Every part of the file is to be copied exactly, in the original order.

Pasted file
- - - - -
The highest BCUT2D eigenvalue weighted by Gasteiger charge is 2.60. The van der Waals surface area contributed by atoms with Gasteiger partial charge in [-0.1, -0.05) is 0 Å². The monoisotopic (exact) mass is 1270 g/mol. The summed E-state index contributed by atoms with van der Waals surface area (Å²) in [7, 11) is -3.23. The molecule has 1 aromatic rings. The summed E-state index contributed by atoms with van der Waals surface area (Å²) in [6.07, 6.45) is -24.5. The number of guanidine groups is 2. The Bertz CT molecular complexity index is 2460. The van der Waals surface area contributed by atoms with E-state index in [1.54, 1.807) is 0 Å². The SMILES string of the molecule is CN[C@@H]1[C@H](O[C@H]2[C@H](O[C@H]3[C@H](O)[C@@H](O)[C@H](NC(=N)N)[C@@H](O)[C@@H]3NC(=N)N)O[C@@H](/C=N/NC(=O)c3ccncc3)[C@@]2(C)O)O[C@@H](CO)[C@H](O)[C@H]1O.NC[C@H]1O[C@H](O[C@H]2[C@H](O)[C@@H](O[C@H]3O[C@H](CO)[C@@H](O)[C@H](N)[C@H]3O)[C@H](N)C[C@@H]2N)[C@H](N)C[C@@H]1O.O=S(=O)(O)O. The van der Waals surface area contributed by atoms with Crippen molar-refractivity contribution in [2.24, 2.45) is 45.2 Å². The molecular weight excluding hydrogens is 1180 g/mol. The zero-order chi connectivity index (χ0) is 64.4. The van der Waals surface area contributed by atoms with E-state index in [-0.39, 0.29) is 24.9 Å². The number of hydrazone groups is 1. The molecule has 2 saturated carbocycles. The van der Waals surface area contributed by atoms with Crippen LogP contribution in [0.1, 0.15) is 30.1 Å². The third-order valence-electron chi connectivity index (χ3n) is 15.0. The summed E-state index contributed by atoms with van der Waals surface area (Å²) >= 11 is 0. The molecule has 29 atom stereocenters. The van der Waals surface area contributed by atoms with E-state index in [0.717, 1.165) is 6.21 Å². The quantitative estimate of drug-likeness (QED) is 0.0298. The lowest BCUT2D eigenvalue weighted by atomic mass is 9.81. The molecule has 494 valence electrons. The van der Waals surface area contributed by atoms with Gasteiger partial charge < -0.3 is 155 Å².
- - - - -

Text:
The highest BCUT2D eigenvalue weighted by Gasteiger charge is 2.60. The van der Waals surface area contributed by atoms with Gasteiger partial charge in [-0.1, -0.05) is 0 Å². The monoisotopic (exact) mass is 1270 g/mol. The summed E-state index contributed by atoms with van der Waals surface area (Å²) in [7, 11) is -3.23. The molecule has 1 aromatic rings. The summed E-state index contributed by atoms with van der Waals surface area (Å²) in [6.07, 6.45) is -24.5. The number of guanidine groups is 2. The Bertz CT molecular complexity index is 2460. The van der Waals surface area contributed by atoms with E-state index in [1.54, 1.807) is 0 Å². The SMILES string of the molecule is CN[C@@H]1[C@H](O[C@H]2[C@H](O[C@H]3[C@H](O)[C@@H](O)[C@H](NC(=N)N)[C@@H](O)[C@@H]3NC(=N)N)O[C@@H](/C=N/NC(=O)c3ccncc3)[C@@]2(C)O)O[C@@H](CO)[C@H](O)[C@H]1O.NC[C@H]1O[C@H](O[C@H]2[C@H](O)[C@@H](O[C@H]3O[C@H](CO)[C@@H](O)[C@H](N)[C@H]3O)[C@H](N)C[C@@H]2N)[C@H](N)C[C@@H]1O.O=S(=O)(O)O. The van der Waals surface area contributed by atoms with Crippen molar-refractivity contribution in [2.24, 2.45) is 45.2 Å². The molecular weight excluding hydrogens is 1180 g/mol. The zero-order chi connectivity index (χ0) is 64.4. The van der Waals surface area contributed by atoms with E-state index in [-0.39, 0.29) is 24.9 Å². The number of hydrazone groups is 1. The molecule has 2 saturated carbocycles. The van der Waals surface area contributed by atoms with Crippen LogP contribution in [0.1, 0.15) is 30.1 Å². The third-order valence-electron chi connectivity index (χ3n) is 15.0. The summed E-state index contributed by atoms with van der Waals surface area (Å²) >= 11 is 0. The molecule has 29 atom stereocenters. The van der Waals surface area contributed by atoms with E-state index in [0.717, 1.165) is 6.21 Å². The quantitative estimate of drug-likeness (QED) is 0.0298. The lowest BCUT2D eigenvalue weighted by atomic mass is 9.81. The molecule has 494 valence electrons. The van der Waals surface area contributed by atoms with Gasteiger partial charge < -0.3 is 155 Å².